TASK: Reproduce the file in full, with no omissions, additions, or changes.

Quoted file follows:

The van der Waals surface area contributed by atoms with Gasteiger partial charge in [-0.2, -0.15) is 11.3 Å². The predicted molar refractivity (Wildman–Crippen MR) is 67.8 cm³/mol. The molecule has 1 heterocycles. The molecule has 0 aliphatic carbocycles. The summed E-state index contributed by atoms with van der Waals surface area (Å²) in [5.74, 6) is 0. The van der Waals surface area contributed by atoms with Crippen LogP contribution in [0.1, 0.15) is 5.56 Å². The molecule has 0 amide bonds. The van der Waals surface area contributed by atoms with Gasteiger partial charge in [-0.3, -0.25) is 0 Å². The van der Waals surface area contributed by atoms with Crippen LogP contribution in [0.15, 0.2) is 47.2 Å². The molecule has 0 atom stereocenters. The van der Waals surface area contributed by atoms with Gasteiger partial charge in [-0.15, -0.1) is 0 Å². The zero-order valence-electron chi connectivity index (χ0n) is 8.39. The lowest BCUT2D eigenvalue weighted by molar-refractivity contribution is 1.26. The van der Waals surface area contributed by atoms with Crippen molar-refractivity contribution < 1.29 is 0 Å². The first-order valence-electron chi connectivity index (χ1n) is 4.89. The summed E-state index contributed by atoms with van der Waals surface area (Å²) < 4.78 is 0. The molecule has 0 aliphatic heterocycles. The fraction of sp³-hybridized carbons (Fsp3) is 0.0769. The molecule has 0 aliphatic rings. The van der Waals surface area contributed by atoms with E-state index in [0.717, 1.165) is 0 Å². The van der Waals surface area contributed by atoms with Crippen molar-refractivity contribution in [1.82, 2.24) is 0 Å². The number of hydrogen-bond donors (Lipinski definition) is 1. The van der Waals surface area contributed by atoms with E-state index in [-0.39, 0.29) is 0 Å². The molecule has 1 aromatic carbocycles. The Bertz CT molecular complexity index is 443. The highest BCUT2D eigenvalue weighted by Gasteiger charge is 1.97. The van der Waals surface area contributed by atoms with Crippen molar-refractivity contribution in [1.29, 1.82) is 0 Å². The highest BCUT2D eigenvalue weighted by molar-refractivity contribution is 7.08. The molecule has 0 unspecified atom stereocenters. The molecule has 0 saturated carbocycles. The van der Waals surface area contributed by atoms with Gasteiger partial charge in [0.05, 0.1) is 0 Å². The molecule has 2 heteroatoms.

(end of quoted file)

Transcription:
The van der Waals surface area contributed by atoms with Gasteiger partial charge in [-0.2, -0.15) is 11.3 Å². The predicted molar refractivity (Wildman–Crippen MR) is 67.8 cm³/mol. The molecule has 1 heterocycles. The molecule has 0 aliphatic carbocycles. The summed E-state index contributed by atoms with van der Waals surface area (Å²) in [5.74, 6) is 0. The van der Waals surface area contributed by atoms with Crippen LogP contribution in [0.1, 0.15) is 5.56 Å². The molecule has 0 amide bonds. The van der Waals surface area contributed by atoms with Gasteiger partial charge in [-0.3, -0.25) is 0 Å². The van der Waals surface area contributed by atoms with Crippen LogP contribution in [0.15, 0.2) is 47.2 Å². The molecule has 0 atom stereocenters. The van der Waals surface area contributed by atoms with Gasteiger partial charge in [-0.15, -0.1) is 0 Å². The zero-order valence-electron chi connectivity index (χ0n) is 8.39. The lowest BCUT2D eigenvalue weighted by molar-refractivity contribution is 1.26. The van der Waals surface area contributed by atoms with Crippen molar-refractivity contribution < 1.29 is 0 Å². The first-order valence-electron chi connectivity index (χ1n) is 4.89. The summed E-state index contributed by atoms with van der Waals surface area (Å²) < 4.78 is 0. The molecule has 0 aliphatic heterocycles. The fraction of sp³-hybridized carbons (Fsp3) is 0.0769. The molecule has 0 aliphatic rings. The van der Waals surface area contributed by atoms with E-state index in [0.717, 1.165) is 0 Å². The van der Waals surface area contributed by atoms with Crippen molar-refractivity contribution in [1.82, 2.24) is 0 Å². The number of hydrogen-bond donors (Lipinski definition) is 1. The van der Waals surface area contributed by atoms with E-state index in [-0.39, 0.29) is 0 Å². The molecule has 1 aromatic carbocycles. The Bertz CT molecular complexity index is 443. The highest BCUT2D eigenvalue weighted by Gasteiger charge is 1.97. The van der Waals surface area contributed by atoms with Crippen molar-refractivity contribution in [1.29, 1.82) is 0 Å². The highest BCUT2D eigenvalue weighted by molar-refractivity contribution is 7.08. The molecule has 0 unspecified atom stereocenters. The molecule has 0 saturated carbocycles. The van der Waals surface area contributed by atoms with Gasteiger partial charge in [0.05, 0.1) is 0 Å². The molecule has 2 heteroatoms.